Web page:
ZoomNotes is a very complex note-taking application, but it can do almost anything you can imagine (in terms of creating notes). It practically has every writing tool imaginable; many types of rulers, and supports an infinite whiteboard.
You can create any paper size in this application. ZoomNotes lets you pick your paper colour, lines, kind of lines (dashed, dotted, etc.), and line spacing. If you prefer creating your paper templates from scratch, this is the application for you. You can save your templates to the app’s template library.
The large paper sizes give you the ability to make insanely massive mind maps and charts. No matter what you want to create, chances are, you can do it in ZoomNotes. You just have to be willing to sit down and master the app. If you have the patience, it’s worth investing time into this app.
Noteshelf doesn’t capture your natural handwriting; it enhances it. It is perfect if you don’t like your handwriting; when you need the extra help to have decent looking notes. Noteshelf has the best handwriting feel of any app on this list. Noteshelf’s handwriting experience is fantastic. It will make want to take notes all the time. However, Noteshelf has a bit of a lag when writing for some users. If you’re unlucky, this bug might plague you. The developers of the app haven’t quite mastered this one yet.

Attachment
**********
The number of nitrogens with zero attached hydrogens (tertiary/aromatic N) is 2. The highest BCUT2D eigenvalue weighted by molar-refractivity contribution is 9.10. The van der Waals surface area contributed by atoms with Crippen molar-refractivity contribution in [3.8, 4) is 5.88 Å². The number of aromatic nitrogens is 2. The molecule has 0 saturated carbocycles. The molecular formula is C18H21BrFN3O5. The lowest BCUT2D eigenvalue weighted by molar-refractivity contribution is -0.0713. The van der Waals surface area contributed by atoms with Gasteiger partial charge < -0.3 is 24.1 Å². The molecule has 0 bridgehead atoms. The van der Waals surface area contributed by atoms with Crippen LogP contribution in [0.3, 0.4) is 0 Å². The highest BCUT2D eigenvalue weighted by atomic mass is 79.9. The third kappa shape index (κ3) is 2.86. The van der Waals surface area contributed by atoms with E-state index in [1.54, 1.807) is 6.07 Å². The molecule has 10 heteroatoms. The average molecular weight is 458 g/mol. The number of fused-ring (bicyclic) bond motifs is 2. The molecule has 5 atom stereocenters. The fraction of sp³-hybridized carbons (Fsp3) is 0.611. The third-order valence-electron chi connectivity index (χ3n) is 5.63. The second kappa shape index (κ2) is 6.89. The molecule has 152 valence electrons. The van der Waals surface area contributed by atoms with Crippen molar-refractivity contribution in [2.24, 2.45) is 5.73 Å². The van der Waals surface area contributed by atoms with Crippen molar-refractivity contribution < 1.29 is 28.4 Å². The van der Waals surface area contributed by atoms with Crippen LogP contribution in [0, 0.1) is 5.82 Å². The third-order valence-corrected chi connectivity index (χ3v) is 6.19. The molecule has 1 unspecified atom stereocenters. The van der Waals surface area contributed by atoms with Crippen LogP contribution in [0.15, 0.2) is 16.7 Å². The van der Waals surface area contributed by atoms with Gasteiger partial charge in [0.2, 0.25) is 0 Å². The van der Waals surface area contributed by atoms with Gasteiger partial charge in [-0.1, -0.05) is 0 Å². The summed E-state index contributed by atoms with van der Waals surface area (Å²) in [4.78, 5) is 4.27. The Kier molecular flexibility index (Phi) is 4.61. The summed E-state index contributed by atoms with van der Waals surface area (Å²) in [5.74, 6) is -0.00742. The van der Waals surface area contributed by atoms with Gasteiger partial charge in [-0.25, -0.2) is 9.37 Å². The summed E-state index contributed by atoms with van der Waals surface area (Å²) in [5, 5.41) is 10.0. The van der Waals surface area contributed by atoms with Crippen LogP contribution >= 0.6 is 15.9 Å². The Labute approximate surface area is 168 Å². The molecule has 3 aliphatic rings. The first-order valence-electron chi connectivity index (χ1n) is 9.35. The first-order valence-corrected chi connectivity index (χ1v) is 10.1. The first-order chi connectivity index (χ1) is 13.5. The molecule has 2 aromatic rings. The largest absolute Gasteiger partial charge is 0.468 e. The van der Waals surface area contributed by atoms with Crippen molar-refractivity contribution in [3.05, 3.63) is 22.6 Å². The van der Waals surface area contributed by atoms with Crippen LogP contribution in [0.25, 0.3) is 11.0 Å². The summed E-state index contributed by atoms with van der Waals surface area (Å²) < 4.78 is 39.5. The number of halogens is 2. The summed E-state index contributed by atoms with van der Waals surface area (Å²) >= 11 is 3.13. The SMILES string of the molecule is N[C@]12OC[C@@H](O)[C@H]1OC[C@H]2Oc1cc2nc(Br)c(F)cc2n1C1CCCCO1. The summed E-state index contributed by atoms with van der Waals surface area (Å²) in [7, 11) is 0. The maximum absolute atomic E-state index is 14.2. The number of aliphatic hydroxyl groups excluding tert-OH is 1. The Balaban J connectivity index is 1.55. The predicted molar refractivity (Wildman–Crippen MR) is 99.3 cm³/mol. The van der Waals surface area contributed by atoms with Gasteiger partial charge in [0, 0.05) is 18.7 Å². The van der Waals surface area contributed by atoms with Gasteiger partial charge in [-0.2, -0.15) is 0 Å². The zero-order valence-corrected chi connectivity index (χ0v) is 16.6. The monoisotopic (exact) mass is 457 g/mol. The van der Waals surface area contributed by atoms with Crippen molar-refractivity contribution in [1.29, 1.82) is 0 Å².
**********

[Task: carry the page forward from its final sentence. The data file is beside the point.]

Notes & Paper
This application replaced Note & Pen. Its most outstanding feature is the animated page flips. If you miss physical textbooks, which you’ll probably do when you’re just starting to go paperless, this app is refreshing.
You can create PDF slide notes from your PowerPoint presentations. These are useful in lectures and meetings for annotating relevant information.
uPad is great for creating many folders within folders. It has a large number of different paper templates. For each page, you can customise the colours of the page templates. It has a unique and pleasant shapes tool. You can rotate shapes and easily customise them. Adding tables in this application is super easy, too. It remains one of the few apps supporting tables on this list.
If you prefer writing on plain paper, you can superimpose a grid over the paper when needed and remove it just as quickly. The grid ensures that you always have the correct line spacing.
Notes Plus is the second most complicated note-taking app on this list. Like ZoomNotes, it has a lot of functions. The most outstanding of which is the infinite number of folders you can create in the app. You can create as many folders within folders as you like.
Notes Plus also supports OCR, a beneficial technology that converts your handwriting to text. You can project your screen using the VGA projection tool. This is a handy feature for doing presentations and lectures. This tool is helpful in both meetings and classrooms, especially if you’re going to scribble some information on your iPad during your presentation.
If you want to replicate your paper experience on your iPad, this is the application you ought to get. Notes Plus gives you the closest feel to writing on paper. It has a lot of resistance when writing, giving you the feeling of writing on paper.